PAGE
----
- Text smaller
- Text bigger
An old fable is told about a man who came face to face with the dangers of worry one morning when he saw Death walking toward a city. The man asked Death, “What are you going to do?”
Death said, “Today I am going to take 100 people.”
“That’s horrible!” the man said.
“Well, that is what I do,” Death told him. “That is the way it is.” So the man ran ahead to the city and warned everyone about Death’s plan. That evening, he met Death again.
“You told me you were only going to take 100 people,” the man said. “Why did 1,000 die?”
“I kept my word,” Death responded, “I only took 100 people. Worry took the others.”
That is how life often works. Half of all people in America’s hospitals today are constant worriers, and 43 percent of all adults suffer health effects due to worry and stress. Research has shown that 75 to 90 percent of all visits to primary care physicians are stress-related complaints or disorders. We spend our lives full of anxiety and frustration and worry.
But here is the thing we need to think about: most of what we worry about actually never happens. Dr. Walter Calvert discovered that only 8 percent of the things people worried about were legitimate matters of concern.
A poll was taken that asked Americans what they worried about the most. The No. 1 response was, “My appearance.” Americans may lose their house, their life savings and get wiped off the Earth in a nuclear blast, but the real issue at hand is, “How do I look in this outfit?” Things don’t change much, do they? Two thousand years ago, Jesus said, “Therefore I say to you, do not worry about your life, what you will eat or what you will drink; nor about your body, what you will put on. Is not life more than food and the body more than clothing?” (Matthew 6:25 NKJV) Fast-forward to today, and the No. 1 concern is appearance.
Among other things that made the Top-10 list of worries were having your credit card declined in public, being audited by the IRS and having to speak publicly.
When Jesus gave the Sermon on the Mount, he tackled the issue of anxiety and worry head-on. He said:
Do not worry about your life, what you will eat or what you will drink; nor about your body, what you will put on. Is not life more than food and the body more than clothing? Look at the birds of the air, for they neither sow nor reap nor gather into barns; yet your heavenly Father feeds them. Are you not of more value than they? Which of you by worrying can add one cubit to his stature? (Matthew 6:25–27 NIV)
A Christian should not be filled with anxiety. However, Jesus was not saying that a Christian should not think about or be concerned with needs like food or clothing. Jesus did not say, “Don’t think about food. Don’t concern yourself with clothing.” Rather, he was saying, “Don’t worry about those things.” Yes, we need to concern ourselves with them. Yes, we need to think about a roof over our heads and clothes on our backs and food in our stomachs. In fact, the Bible has many admonitions about saving our money and investing wisely and working hard for a living. What Jesus was saying is that we shouldn’t be obsessed with these things. We shouldn’t have anxiety about these things. Why? Because worrying doesn’t make anything better; it just makes it worse. Worry is a completely worthless activity. It is like a rocking chair: You are always moving, but you are never getting anywhere. Worry diminishes you. It hurts you. It chokes you out. That is why Jesus warned against it.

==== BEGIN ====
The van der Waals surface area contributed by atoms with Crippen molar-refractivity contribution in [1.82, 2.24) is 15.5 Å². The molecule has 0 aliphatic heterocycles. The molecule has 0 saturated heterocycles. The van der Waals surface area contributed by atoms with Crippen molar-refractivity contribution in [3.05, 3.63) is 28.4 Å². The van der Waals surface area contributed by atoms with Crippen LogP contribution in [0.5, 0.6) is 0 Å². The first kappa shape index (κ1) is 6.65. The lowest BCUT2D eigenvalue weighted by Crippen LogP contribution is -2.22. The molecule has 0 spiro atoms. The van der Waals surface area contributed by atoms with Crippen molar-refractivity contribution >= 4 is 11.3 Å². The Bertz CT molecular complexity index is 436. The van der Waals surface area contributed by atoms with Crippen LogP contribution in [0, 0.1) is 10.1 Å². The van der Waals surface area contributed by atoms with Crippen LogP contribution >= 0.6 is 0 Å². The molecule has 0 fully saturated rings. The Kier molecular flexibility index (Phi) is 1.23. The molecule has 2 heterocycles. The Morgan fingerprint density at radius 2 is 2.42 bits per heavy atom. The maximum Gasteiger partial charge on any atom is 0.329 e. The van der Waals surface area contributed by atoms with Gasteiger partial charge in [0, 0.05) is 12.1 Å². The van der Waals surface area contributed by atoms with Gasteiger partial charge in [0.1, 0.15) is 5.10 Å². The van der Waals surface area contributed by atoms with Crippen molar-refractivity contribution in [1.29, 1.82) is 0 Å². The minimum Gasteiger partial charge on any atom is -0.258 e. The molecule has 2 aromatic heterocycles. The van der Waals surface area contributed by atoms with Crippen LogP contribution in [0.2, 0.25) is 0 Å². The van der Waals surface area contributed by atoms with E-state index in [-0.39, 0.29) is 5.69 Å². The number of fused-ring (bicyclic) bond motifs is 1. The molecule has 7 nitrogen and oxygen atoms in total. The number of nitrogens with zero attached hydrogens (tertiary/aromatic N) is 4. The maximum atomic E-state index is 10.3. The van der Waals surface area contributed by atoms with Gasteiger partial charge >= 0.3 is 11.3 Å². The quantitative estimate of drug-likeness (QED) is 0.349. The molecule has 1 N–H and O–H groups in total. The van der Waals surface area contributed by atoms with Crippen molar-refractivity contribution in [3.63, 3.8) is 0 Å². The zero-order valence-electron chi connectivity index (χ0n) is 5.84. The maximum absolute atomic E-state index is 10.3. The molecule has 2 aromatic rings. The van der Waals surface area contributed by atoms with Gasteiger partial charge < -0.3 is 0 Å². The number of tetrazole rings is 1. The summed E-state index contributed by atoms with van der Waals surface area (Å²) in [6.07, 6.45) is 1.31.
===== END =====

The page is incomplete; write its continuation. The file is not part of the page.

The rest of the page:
As Martin Lloyd Jones wisely pointed out, “The result of worrying about the future is you are crippling yourself in the present.”
Worry will not make your life longer; it will just make it more miserable. In fact, worry can shorten your life – or at least make it more difficult. We live in a culture that is obsessed with trying to lengthen life. We exercise regularly. We eat the right foods. We supplement our diets with vitamins and minerals in the hope of living for a few more years. Of course, there is a place for taking care of ourselves physically. God has put our souls in human bodies, so we need to take care of them. But we will not lengthen our lives. We will live as long as God wants us to live – not less or more. We don’t determine the date of our birth or the date of our death, but we do have a lot to say about that little dash in the middle. Moses said, “So teach us to number our days, that we may gain a heart of wisdom” (Psalm 90:12 NKJV). Live your life carefully and prayerfully, but recognize that anxiety and worry will not lengthen it.
Of course, we live in a world filled with trouble, and there are things that cause us great anxiety. No one is exempt from these things. But when we worry, we are not trusting in the providence of God – the belief that God is in control of the universe.
As a Christian, I believe there are no accidents in my life. Nothing touches me that has not first passed through God’s hands. I really don’t know how nonbelievers cope when a crisis hits their lives, when hardship comes. What do they do? Where do they turn? I am so glad that God is there. Without God, I don’t know how I could have made it through so many things I have had to face in my life. If he hadn’t been there, I would have collapsed. But God has been with me and has walked with me through the most difficult times of life. And if you will put your trust in him, I know he will do the same for you.